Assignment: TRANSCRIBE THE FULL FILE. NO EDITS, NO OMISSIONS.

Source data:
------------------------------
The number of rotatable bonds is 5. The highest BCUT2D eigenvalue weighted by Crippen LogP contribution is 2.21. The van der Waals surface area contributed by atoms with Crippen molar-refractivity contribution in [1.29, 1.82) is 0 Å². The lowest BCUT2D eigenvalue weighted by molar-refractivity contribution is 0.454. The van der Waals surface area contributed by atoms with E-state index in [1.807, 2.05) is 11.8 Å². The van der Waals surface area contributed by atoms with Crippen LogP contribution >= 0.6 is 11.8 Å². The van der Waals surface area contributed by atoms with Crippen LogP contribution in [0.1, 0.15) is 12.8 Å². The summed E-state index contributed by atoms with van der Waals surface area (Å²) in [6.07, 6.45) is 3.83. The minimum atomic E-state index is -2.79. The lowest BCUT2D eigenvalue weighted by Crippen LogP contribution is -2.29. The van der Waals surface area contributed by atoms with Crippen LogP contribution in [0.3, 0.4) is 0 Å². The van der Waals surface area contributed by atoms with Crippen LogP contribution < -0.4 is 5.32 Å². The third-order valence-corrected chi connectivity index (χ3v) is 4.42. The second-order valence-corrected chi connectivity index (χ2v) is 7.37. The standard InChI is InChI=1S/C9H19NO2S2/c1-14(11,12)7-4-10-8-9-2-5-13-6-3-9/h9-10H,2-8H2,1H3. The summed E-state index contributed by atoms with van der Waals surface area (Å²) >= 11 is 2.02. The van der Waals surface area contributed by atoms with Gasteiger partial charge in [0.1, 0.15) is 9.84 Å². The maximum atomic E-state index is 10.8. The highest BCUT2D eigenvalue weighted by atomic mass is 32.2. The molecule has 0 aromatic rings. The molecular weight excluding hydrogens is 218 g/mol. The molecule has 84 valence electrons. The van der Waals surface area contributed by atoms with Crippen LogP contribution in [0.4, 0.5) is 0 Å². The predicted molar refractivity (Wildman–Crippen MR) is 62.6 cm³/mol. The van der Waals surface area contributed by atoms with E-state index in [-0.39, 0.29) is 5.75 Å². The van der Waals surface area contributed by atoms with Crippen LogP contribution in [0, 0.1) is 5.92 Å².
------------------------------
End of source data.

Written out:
The number of rotatable bonds is 5. The highest BCUT2D eigenvalue weighted by Crippen LogP contribution is 2.21. The van der Waals surface area contributed by atoms with Crippen molar-refractivity contribution in [1.29, 1.82) is 0 Å². The lowest BCUT2D eigenvalue weighted by molar-refractivity contribution is 0.454. The van der Waals surface area contributed by atoms with E-state index in [1.807, 2.05) is 11.8 Å². The van der Waals surface area contributed by atoms with Crippen LogP contribution >= 0.6 is 11.8 Å². The van der Waals surface area contributed by atoms with Crippen LogP contribution in [0.1, 0.15) is 12.8 Å². The summed E-state index contributed by atoms with van der Waals surface area (Å²) in [6.07, 6.45) is 3.83. The minimum atomic E-state index is -2.79. The lowest BCUT2D eigenvalue weighted by Crippen LogP contribution is -2.29. The van der Waals surface area contributed by atoms with Crippen LogP contribution in [0.3, 0.4) is 0 Å². The van der Waals surface area contributed by atoms with Crippen LogP contribution < -0.4 is 5.32 Å². The third-order valence-corrected chi connectivity index (χ3v) is 4.42. The second-order valence-corrected chi connectivity index (χ2v) is 7.37. The standard InChI is InChI=1S/C9H19NO2S2/c1-14(11,12)7-4-10-8-9-2-5-13-6-3-9/h9-10H,2-8H2,1H3. The summed E-state index contributed by atoms with van der Waals surface area (Å²) >= 11 is 2.02. The van der Waals surface area contributed by atoms with Gasteiger partial charge in [0.1, 0.15) is 9.84 Å². The maximum atomic E-state index is 10.8. The highest BCUT2D eigenvalue weighted by atomic mass is 32.2. The molecule has 0 aromatic rings. The molecular weight excluding hydrogens is 218 g/mol. The molecule has 84 valence electrons. The van der Waals surface area contributed by atoms with Crippen LogP contribution in [0.4, 0.5) is 0 Å². The predicted molar refractivity (Wildman–Crippen MR) is 62.6 cm³/mol. The van der Waals surface area contributed by atoms with E-state index in [-0.39, 0.29) is 5.75 Å². The van der Waals surface area contributed by atoms with Crippen LogP contribution in [0, 0.1) is 5.92 Å².